This story begins in South Carolina on a dock (or pier as we know it here in Australia), Molly Webster, RadioLab reporter, brings along her little family members to listen for… a mysteriously strange sound coming from the surface of the water!
Sitting on the pier, Molly has her little niece and nephew listen for this odd sound…and it sounds like… bacon frying in a pan! Or as the little one comments, rice bubbles popping. But as Molly notes, there isn’t any bubbles rising to the surface, there aren’t any bacon-frying-pier-dwellers or rice bubbles in sight. Incredible! This is where the fun begins, what on Earth is making this bizarre bacon frying, rice bubble crackling noise?
Here at the Pod we do love all things science (well at least I do and I regularly impose this science stuff on my colleagues Bernie and Claire). I’m Lou. One of the Pod consultants and I love science! So what does the sound of ‘bacon frying’ coming out of the surface of water have to do with Early Education and Care? Curiosity! Early Learning Framework Outcome 4! CHILDREN ARE CONFIDENT AND INVOLVED LEARNERS.
“Most people stop looking when they find the proverbial needle in the haystack. I would continue looking to see if there were other needles’ – Albert Einstein.
So what does this bacon-frying noise have to do with Outcome 4? EVERYTHING! It’s Albert’s needles in the haystack. Read on…
Albert’s first needle. Where is the sound coming from?
In the US during WWII submarines were being used to fight the war. Think sonar. Navy subs are down deep listening for the enemy but instead of identifying enemy sounds, all they hear is this bacon-frying! Scientists were called in to figure out what this rice bubble crackling was all about. What they discovered were….shrimp! Snapping or pistol shrimp! Incredible no? These little teeny creatures wreaking havoc on sub sonar! So…. What about it? Well these little shrimpys helped to win the war! The navy subs would dive and hide amongst the shrimp – like a marine invisibility sound cloak. Even ships were fitted with speakers on their hull to omit this sound. Incredible. Camouflage by sound.
But is this the end of the legacy of the shrimp bacon-frying? Nope. As Molly goes on to discuss, the other really important part is HOW the shrimp are making this sound.
Albert’s second needle. How is this sound occurring?
Could it be shrimps eating? Or snappy claws?
Molly chats with a wonderful marine biologist about the pistol shrimp’s pinching and snapping claws. It has one larger claw – no surprise there right? It’s got to be this over-size claw clapping away underwater! Well, let’s think about clapping our hands under water – really doesn’t work – we know this because we’ve all been in a pool and laughed hard underwater at friends trying to clap. So a snappy clapping claw? Nope can’t be it. What scientists did was put these little shrimp in a tank, set up a high-powered camera and…tickled them! Bam! – a bubble appears. At super slow-mo, a bubble comes out from the snappy claw. IT’S A BUBBLE! The bubble is the sound maker.
This bubble is water being squeezed out between the snappy claw at high speed – like as fast as a car. The bubble is empty space full of air, created under the ocean by this cool little critter. It gets a bit more sciency here but more or less (well more) the bubble becomes a mini super hot (as hot as the sun’s surface) shock wave bubble and it uses this bubble to kill or stun prey close by. In human scale – a basketball size of sun heat and light!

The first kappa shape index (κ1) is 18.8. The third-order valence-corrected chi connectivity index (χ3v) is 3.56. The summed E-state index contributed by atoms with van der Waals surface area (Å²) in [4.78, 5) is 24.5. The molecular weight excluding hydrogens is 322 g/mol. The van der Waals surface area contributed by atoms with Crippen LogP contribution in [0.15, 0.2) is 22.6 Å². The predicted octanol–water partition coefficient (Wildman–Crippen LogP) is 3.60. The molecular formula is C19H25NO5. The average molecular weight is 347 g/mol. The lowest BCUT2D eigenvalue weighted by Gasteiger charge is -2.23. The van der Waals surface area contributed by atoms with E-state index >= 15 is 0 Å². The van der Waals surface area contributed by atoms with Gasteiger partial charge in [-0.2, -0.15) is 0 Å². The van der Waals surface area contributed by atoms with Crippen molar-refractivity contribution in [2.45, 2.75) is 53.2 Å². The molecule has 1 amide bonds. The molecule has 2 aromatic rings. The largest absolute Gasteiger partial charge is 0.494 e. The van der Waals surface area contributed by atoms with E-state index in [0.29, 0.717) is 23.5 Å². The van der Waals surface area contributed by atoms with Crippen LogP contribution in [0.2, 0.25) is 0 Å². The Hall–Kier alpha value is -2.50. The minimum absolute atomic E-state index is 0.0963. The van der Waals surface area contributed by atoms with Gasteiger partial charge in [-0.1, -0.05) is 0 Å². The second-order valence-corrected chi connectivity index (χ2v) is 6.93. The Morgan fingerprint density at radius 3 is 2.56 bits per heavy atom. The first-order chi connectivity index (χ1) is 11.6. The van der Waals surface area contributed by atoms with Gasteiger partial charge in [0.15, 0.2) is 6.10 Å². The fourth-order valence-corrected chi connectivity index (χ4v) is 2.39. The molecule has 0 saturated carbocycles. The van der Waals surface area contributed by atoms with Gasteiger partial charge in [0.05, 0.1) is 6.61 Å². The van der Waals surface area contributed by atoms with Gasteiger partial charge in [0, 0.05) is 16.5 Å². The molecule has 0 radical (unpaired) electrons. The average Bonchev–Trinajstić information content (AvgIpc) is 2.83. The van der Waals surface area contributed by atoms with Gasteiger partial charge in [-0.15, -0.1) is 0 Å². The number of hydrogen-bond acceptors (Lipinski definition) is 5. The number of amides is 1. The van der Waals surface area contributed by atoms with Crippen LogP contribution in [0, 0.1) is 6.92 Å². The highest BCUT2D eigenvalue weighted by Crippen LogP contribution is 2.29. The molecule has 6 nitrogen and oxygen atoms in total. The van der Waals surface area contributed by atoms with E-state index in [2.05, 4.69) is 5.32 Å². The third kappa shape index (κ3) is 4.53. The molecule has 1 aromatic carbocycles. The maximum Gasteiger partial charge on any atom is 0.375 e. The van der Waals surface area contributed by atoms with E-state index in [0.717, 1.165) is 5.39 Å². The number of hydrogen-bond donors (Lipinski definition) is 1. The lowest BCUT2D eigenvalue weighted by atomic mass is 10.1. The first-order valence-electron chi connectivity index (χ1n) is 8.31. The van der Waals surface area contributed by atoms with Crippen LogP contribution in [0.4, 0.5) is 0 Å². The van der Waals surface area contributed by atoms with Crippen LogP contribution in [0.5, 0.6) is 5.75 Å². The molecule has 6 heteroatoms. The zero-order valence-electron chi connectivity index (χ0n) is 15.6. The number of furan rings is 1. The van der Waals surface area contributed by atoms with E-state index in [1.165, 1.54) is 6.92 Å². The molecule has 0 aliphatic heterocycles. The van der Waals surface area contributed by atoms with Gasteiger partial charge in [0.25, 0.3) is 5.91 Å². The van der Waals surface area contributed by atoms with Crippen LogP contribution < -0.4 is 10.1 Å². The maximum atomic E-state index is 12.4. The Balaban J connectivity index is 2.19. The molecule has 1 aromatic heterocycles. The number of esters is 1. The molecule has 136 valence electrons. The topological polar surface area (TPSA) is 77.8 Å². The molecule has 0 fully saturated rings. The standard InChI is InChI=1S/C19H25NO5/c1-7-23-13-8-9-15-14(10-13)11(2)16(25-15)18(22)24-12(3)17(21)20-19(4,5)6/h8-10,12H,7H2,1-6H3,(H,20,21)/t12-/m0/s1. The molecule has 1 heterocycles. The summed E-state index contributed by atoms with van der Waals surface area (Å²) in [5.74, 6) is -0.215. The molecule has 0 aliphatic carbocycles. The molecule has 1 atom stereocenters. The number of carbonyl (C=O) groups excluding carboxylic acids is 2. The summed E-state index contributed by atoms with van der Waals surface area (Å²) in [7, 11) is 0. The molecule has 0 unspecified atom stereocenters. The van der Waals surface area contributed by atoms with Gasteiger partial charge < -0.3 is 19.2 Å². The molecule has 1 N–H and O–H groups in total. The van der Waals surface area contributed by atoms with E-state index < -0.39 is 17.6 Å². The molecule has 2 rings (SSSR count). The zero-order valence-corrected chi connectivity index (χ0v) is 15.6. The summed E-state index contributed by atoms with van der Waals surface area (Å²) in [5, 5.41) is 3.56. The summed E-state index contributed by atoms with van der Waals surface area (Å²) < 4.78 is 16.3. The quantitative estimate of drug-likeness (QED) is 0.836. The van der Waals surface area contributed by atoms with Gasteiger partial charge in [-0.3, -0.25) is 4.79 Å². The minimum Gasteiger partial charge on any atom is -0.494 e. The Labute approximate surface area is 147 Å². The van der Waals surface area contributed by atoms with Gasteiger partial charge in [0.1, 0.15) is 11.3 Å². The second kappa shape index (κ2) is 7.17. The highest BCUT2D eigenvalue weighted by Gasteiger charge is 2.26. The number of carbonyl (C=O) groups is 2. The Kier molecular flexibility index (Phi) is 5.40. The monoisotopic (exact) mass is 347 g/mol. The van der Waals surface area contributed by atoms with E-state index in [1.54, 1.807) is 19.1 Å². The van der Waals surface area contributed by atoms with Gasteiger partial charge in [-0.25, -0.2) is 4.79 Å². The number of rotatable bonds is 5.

Nope, if we harnessed this type os snappy bubble making, it can’t power the world and nope and we can’t stick a huge claw on the side of a navy vessel for combat. But researchers thought… what can they harness bubble power for?
Albert’s third needle. What else can this be used for?
Bubbles can save lives! That’s what.
Neuroscientists have adapted bubbles to use in the human body. Oh yes, I thought the same thing. What about divers getting the bends from bubbles or tapping bubbles out of IV lines? Well these teeny bubbles that neuroscientists are using in the body are 1/20th the size of human hair! What for though?
Well, by using bubbles to get across the blood brain barrier – the last frontier before the brain or as Molly puts it, the Wall from Game of Thrones! You know, keeping the badies out to protect the good…same thing with the blood brain barrier. So in neuroscience we know that trying to get chemicals across this barrier is nigh impossible! The brain does not want any foreign properties coming into its realm.
So say there was a brain tumour, how can it be treated if chemo can’t make it across this barrier? So without getting crazy complicated, these micro bubbles, with assistance, move across very specific holes in the barrier created by these bubbles. So the bubbles loosen the barrier, kind of like drilling a hole and a little window of space opens and BAM! the chemotherapy in the blood stream can move through the opening and access the tumour. 6-12 hrs later, the body will repair the micro hole to again hold its fortress. Incredible.
Is this really to do with Outcome 4? Absolutely. Each of us has the power to encourage Albert’s more-than-one needle in the haystack. Through curiosity we create the power to dive subs amongst the shrimp and use bubbles in the brain. Outcome 4 of the Early Learning Framework is by far (as a science student) my favourite area. Who would have thought that by asking about the mysterious bacon frying sounds of shrimp, creating bubbles of shock waves, would lead to marine subs and sound-invisibility cloaks, to breaking through the blood brain barrier? All of the little Albert’s attending your service. They are natural little scientists, always wondering and curious. Incredible!
To listen to this intriguing episode, follow this link to RadioLab. http://www.radiolab.org/story/bigger-bacon/